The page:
Robert marvels at Gibbie’s joyful obedience to his commands. “I just love the child like the very apple of my eye,” he tells his wife. “I can scarce conceive a wish, but there’s the creature with a grip of it!” In the words of the narrator: “Gibbie was one of those few elect natures to whom obedience is a delight.” The story abounds with examples of his joyful and sponta­neous service of others.

One passage particularly struck me:

The mountain was a grand nursery for him, and the result, both physical and spiritual, corresponded. Janet, who, better than anyone else, knew what was in the mind of the boy, revered him as much as he revered her; the first impression he made upon her had never worn off—had only changed its colour a little. More even than a knowledge of the truth, is a readiness to receive it; and Janet saw from the first that Gibbie’s ignorance at its worst was but room vacant for the truth: when it came it found bolt nor bar on door or window, but had immediate entrance. The secret of this power of reception was, that to see a truth and to do it was one and the same thing with Gibbie. To know and not do would have seemed to him an impossibility, as it is in vital idea a mon­stros­ity. This unity of vision and action was the main cause also of a certain daring simplicity in the exercise of the imagination, which so far from misleading him reacted only in obedience—which is the truth of the will—the truth, therefore, of the whole being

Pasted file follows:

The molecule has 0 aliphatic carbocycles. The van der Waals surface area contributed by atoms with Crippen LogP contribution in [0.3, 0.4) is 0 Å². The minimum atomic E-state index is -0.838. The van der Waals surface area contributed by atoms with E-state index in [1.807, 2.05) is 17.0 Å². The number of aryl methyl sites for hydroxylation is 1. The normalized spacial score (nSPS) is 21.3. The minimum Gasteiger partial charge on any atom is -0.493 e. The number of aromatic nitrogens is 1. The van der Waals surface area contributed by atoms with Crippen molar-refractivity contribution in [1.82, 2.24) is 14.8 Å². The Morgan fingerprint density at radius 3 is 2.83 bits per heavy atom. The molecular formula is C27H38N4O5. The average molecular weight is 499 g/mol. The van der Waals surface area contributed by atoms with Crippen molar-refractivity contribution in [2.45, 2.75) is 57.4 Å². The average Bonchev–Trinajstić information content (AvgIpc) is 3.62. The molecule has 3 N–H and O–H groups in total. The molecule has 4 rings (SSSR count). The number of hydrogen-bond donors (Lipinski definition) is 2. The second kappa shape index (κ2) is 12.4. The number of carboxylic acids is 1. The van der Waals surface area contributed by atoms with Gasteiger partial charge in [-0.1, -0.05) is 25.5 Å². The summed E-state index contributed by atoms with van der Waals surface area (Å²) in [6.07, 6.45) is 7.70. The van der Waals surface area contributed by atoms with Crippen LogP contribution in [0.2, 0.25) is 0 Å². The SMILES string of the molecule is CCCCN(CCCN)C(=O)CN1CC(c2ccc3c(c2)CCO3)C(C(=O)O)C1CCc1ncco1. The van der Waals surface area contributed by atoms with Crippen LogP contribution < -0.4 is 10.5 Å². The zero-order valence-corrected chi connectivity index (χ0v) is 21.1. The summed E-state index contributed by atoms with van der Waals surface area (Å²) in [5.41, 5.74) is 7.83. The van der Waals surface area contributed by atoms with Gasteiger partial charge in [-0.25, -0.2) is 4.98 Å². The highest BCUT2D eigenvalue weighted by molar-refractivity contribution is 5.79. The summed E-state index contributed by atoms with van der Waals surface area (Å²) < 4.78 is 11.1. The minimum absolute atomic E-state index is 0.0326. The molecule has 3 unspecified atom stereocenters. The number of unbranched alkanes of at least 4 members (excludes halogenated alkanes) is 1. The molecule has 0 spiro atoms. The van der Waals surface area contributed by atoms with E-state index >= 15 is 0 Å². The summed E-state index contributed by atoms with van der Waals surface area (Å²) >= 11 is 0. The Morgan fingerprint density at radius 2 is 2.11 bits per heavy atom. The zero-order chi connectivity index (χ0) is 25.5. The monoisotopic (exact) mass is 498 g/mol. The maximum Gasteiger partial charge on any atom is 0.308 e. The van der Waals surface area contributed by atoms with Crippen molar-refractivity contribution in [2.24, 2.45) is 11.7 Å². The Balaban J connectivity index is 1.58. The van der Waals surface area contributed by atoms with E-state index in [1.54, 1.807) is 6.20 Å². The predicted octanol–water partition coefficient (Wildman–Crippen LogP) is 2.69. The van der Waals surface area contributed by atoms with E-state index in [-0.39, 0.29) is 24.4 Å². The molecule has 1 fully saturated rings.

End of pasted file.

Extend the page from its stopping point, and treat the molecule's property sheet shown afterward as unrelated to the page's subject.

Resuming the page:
The bolded words immediately reminded me of St Maximus’s distinction between the natural and gnomic wills. In Gibbie exists that unity of truth, will, and action that surely characterized the life of Christ. Gibbie does not have a gnomic will. He sees the good and immediately does it. His is the natural will, a unity of vision and action, that belongs to the children of the Father.

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12 Responses to The Holy Freedom of Sir Gibbie and the Gnomic Will

  1. David says:

    What a lovely reflection Father, thank you. I wish more theology were communicated through narrative.

    One question I’ve often wanted to put to DBH relates to the assertion in the passage you quote that “sin requires some degree of ignorance, and ignorance is by definition a diverting of the mind and will to an end they would not naturally pursue.” I find this persuasive, although it leaves me wondering what to make of original sin. It’s clear that sin requires some level of ignorance – the fall of Adam from literal perfection is nonsensical in my view – but if ignorance is by definition “a diverting of the mind and will to an end they would not naturally pursue”, isn’t that saying that ignorance just *is* sin (or at least inevitably leads to it). In which case does this mean that humanity was created fallen?

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    • m says:

      Just to say, “original sin” has a rather different register for Orthodox Christians; the Western notion of “inherited guilt” was invented by Augustine, albeit unintentionally, because he could not read Romans in the Greek.

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  2. Anna says: